The remarkable collapse of our trust in government

The U.S. Capitol - No Solutions Will Be Coming From Here

The downward trajectory is stark. The collapse began during the presidency of Lyndon B. Johnson, which, not coincidentally, overlapped with the Vietnam War.  The 1970s — thanks to Vietnam and Watergate — sped up the loss of faith in the government.  And, after a quasi-resurgence during the 1980s, the trend line for the past few decades is quite clear. With the exception of relatively brief spikes that overlap with the first Gulf War and the terrorist attacks of Sept. 11, 2001, the number of people who trust the government has been steadily declining; the last time Pew asked the question, in February, just 24 percent said they trust the government “always” or “most of the time”.

Exit polling from the 2014 midterms makes clear that things haven’t improved in the trust department since that Pew poll.  Just 20 percent said they trusted the government to do what’s right “always” or “most” of the time, while 79 percent said they trusted the government only “some” of the time or “never.”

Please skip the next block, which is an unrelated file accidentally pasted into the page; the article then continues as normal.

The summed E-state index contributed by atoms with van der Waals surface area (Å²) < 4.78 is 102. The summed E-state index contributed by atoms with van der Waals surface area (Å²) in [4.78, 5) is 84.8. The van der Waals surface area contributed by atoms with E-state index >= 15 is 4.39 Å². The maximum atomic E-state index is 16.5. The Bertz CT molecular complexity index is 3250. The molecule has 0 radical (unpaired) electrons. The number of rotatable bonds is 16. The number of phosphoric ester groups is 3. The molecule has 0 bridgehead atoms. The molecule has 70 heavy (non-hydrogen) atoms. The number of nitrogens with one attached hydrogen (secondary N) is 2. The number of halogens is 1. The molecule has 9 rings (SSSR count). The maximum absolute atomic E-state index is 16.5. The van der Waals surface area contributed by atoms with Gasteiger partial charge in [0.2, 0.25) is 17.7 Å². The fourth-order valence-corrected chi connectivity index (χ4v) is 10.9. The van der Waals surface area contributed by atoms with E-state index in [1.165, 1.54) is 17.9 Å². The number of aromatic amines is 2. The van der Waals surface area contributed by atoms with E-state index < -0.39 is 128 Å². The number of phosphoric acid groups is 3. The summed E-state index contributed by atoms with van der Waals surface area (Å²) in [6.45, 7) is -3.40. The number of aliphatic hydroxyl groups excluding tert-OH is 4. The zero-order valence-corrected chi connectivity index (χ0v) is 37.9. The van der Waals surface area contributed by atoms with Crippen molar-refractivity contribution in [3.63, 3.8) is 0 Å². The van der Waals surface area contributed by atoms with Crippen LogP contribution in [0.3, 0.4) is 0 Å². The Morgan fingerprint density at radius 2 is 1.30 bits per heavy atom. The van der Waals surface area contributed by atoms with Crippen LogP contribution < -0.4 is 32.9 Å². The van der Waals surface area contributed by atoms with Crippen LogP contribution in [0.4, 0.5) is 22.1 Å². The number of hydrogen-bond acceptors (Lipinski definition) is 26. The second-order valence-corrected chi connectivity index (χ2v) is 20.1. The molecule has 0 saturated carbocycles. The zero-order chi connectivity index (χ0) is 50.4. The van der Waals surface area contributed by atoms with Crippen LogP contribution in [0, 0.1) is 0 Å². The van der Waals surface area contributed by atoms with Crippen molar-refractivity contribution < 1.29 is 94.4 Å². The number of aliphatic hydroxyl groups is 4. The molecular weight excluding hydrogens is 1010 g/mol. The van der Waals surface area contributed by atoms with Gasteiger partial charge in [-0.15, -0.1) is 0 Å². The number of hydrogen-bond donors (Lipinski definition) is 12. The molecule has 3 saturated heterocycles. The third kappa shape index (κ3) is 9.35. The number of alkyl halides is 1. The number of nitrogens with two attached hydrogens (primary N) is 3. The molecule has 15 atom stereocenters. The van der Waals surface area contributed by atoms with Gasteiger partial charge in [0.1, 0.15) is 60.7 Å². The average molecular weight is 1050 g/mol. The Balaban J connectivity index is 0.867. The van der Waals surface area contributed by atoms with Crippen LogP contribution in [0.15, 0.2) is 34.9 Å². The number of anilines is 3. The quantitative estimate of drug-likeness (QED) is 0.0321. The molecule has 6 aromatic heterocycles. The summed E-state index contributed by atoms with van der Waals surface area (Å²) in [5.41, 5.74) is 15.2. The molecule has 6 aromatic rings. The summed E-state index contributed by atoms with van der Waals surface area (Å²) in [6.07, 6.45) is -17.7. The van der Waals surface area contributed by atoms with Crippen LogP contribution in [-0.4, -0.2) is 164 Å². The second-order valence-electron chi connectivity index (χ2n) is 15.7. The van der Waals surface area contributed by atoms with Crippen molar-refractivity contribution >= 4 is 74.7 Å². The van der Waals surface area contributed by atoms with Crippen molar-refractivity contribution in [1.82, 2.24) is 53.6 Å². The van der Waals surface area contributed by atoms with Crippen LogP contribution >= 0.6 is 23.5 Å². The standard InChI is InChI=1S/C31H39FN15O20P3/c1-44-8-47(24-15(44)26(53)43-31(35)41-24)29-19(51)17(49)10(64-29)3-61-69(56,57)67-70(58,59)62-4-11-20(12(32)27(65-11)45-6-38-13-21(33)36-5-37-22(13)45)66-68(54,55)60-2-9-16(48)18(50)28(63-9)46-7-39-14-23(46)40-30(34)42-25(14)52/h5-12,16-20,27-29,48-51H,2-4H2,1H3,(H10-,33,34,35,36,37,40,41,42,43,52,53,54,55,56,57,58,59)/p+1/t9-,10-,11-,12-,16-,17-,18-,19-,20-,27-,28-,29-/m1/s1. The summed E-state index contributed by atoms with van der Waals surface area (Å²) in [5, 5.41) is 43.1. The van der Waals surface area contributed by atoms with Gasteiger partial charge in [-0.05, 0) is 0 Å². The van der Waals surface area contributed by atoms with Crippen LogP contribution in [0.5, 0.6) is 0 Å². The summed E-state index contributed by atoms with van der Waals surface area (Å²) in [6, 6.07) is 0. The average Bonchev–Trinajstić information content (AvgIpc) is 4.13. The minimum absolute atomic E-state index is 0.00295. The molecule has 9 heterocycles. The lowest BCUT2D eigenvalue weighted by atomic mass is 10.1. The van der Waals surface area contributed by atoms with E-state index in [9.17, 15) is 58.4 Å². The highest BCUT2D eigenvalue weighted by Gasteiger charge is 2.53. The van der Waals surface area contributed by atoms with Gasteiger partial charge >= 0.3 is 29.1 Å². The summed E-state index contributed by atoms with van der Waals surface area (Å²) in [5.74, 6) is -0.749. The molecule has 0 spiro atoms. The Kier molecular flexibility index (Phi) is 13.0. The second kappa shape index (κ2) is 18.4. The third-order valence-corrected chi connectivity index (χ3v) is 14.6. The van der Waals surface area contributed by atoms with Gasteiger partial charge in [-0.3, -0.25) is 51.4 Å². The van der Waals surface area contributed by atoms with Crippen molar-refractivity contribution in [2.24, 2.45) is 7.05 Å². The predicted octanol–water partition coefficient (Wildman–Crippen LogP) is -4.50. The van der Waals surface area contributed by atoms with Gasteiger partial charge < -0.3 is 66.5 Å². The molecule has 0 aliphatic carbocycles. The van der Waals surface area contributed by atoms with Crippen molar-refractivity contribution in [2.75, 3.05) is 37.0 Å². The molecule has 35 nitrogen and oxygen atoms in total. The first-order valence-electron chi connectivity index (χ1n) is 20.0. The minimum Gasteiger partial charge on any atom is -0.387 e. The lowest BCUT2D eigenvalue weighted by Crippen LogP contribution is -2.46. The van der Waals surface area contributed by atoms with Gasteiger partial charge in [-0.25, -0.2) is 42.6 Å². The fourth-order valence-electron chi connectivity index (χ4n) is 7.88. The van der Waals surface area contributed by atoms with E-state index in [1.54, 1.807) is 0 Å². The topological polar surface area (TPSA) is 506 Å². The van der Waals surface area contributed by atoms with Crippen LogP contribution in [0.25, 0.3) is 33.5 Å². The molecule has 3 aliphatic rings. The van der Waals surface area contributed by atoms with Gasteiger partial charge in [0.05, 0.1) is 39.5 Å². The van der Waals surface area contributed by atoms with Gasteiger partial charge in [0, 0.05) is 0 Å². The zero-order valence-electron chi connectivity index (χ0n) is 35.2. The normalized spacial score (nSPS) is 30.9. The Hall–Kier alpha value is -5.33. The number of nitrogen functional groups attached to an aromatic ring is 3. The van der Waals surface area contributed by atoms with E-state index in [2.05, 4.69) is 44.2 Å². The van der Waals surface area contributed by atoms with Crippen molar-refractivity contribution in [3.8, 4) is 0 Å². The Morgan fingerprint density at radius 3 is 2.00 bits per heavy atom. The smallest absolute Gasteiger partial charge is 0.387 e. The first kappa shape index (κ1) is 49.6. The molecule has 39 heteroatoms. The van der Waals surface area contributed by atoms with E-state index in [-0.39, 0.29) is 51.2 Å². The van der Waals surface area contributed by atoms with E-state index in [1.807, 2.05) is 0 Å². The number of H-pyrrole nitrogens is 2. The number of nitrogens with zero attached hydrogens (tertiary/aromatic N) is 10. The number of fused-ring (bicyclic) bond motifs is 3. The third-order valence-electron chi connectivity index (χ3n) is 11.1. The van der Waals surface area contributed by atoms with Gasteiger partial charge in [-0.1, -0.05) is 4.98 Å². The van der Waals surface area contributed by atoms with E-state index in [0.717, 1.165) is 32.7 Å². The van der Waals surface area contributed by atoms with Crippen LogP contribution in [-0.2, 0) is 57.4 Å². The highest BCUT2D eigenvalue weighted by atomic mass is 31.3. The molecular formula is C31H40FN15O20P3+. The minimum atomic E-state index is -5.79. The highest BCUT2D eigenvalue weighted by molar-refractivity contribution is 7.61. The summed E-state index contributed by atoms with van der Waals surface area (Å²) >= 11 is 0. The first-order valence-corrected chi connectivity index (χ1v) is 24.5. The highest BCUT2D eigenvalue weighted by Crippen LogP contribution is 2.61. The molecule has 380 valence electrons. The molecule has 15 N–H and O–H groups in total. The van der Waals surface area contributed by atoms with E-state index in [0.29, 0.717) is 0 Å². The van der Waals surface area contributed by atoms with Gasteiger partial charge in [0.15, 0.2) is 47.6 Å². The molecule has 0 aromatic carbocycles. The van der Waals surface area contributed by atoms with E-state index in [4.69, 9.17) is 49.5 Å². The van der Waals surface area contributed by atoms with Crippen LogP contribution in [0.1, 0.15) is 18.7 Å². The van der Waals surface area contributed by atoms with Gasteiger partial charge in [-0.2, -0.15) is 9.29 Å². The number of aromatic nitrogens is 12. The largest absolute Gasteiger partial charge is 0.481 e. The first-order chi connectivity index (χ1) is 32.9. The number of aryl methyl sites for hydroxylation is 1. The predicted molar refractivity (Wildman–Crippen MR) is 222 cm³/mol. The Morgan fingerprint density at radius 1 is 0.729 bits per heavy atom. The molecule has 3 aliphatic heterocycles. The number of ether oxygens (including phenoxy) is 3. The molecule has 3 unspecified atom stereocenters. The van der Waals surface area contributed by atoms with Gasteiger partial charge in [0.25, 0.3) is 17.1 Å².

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1 thought on “The remarkable collapse of our trust in government”

  1. It is nice to see how many, no longer trust the Government. But that begs the obvious question> What are they prepared to do about it? The answer seems to be nothing. You can not even get them to vote third party. A Republic can not long exist when the majority may know something is wrong. But they are too stupid, or too cowardly to act.

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